By Howard Meyerson
GRAND RAPIDS MI, – Federal scientists working to protect Great Lakes waters and fisheries are enthused about a new commercial product called Zequanox, which kills zebra mussels and quagga mussels without harming other species. But additional research is needed before it is used widely, they say. It could have a big impact on Great Lakes ecosystems.
“Zequanox does show great promise, but our level of understanding about its use in the Great Lakes is pretty low,” said Marc Gaden, spokesman for the Great Lakes Fishery Commission, one of four federal agencies, including the U.S. Geological Survey, Great Lakes Commission and National Oceanic and Atmospheric Administration, that recently formed a collaborative to study the issues involved with broad-scale use of the molluscicide.
“We are looking to see if a comprehensive program is desirable,” Gaden said. ”It’s important to consider the impact. What would happen if you suddenly had billions of dead (decaying) zebra mussels out there. Would you end up with even more algae in the water? We have enough trouble now with anoxic (depleted oxygen) zones.
“The Great Lakes system changed pretty dramatically with zebra mussels, and we all agree that the lakes would be better off if they and quagga mussels never came. But they are well established and are now part of the food chain.”
Zequanox is produced by Marrone Bio Innovations (MBI), a California-based company that in July opened a manufacturing facility in Bangor, Michigan. Zequanox was approved for open water use in July by the U.S. Environmental Protection Agency. Previously it was approved only for closed system use by energy producers, manufacturing companies and golf courses.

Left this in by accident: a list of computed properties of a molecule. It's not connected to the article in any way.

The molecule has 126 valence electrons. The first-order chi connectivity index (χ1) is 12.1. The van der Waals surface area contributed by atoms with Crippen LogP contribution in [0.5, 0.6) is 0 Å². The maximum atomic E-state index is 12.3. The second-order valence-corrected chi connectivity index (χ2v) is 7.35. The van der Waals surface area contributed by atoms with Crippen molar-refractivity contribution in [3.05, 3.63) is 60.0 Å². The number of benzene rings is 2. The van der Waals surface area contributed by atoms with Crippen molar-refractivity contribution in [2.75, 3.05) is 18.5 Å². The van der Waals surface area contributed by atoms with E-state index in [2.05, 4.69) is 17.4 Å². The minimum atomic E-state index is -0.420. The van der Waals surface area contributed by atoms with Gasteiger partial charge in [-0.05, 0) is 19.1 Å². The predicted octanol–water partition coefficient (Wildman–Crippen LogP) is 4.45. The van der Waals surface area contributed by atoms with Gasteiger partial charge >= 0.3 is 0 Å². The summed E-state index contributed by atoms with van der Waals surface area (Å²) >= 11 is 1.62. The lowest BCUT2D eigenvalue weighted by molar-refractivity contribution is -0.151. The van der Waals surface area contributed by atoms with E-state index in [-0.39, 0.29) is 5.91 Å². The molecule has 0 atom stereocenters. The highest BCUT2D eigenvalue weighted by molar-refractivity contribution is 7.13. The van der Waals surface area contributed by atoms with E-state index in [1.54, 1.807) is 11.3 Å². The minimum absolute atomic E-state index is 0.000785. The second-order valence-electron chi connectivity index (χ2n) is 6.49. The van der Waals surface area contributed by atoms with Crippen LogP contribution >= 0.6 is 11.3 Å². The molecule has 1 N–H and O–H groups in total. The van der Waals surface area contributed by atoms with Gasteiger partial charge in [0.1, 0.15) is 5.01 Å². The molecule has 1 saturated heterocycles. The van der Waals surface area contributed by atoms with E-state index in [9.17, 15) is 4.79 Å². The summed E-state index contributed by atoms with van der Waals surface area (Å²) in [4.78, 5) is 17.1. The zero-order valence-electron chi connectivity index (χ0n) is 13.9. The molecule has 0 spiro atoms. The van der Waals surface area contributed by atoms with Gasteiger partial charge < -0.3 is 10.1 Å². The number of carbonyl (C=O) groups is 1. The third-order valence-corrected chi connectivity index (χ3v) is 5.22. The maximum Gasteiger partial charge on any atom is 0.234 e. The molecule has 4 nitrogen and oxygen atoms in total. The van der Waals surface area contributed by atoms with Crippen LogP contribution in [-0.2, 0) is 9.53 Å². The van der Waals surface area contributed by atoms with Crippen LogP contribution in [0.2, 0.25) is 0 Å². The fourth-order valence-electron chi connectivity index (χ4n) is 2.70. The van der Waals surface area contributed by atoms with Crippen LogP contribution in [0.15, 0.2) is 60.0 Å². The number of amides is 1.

MBI claims Zequanox is safe to use, does not harm native mussels or other non-target species. No waiting is necessary before entering the water or resuming recreational use after treatment. The product is a powder that is mixed with water and injected into mussel-infested areas. The active ingredients are dead cells from common soil bacterium called Pseudomonas fluorescens. The mussels take it in as food and the microbe destroys it digestive system.
The effect was discovered in the 1990’s by scientists from the New York State Museum Field Research Laboratory.
“It can be applied to any open water pond or lake as long as it (Zequanox) is registered with that state,” said Mike Toth, the Zequanox sales manager with MBI. “The states that have approved its registration are mostly those that have a prevalence of zebra or quagga mussels – Michigan, Ohio, Wisconsin, Missouri and Minnesota.”
Permit may be needed
Sarah LeSage, the aquatic invasive species program coordinator with the Michigan Department of Environmental Quality, said individuals who want to use Zequanox should contact the MDEQ permitting office to determine whether a permit will be needed for its application.
“It was a big step to get U.S. EPA approval,” LeSage said. “But it is still very much in the testing phase. In Michigan we haven’t had applications (filed) for its use. If someone wants to use it, we recommend contacting the department so we can evaluate the use.”
MBI celebrated its first commercial open-water Zequanox application in September on Christmas Lake near Minneapolis after the Minnesota Department of Natural Resources requested treatment on a lake where zebra mussels were found. It was applied to a 50- by 60-foot containment area with an average depth of 2.5 feet, Toth said. There were approximately 5,000 live mussels there before treatment. Eleven days later, all were dead.
Toth said Zequanox is best for mussel control rather than eradication. It will kill adults as well as the larva, called veligers, but it biodegrades and disappears in two weeks’ time.
Federal scientists examining how Zequanox might use it to control mussel populations in the Great Lakes, say numerous questions remain about the impact of its use on aquatic environments as well as the logistics of applications in conditions where currents, wave action and water temperatures can influence its effectiveness.
“Everyone has been looking for a tool to control invasive mussels and Zequanox is one tool that gives us hope,” said Mark Gaikowski, the director for the Upper Midwest Environmental Sciences Center of the USGS, in La Crosse Wisc. “But one thing we don’t have well-established is: what are the outcomes that management agencies want if they go out and do a control application. What is the outcome from all of those decaying mussels? What happens as a result of treatment?”
© 2014 Howard Meyerson
This story appears in Michigan Outdoor News.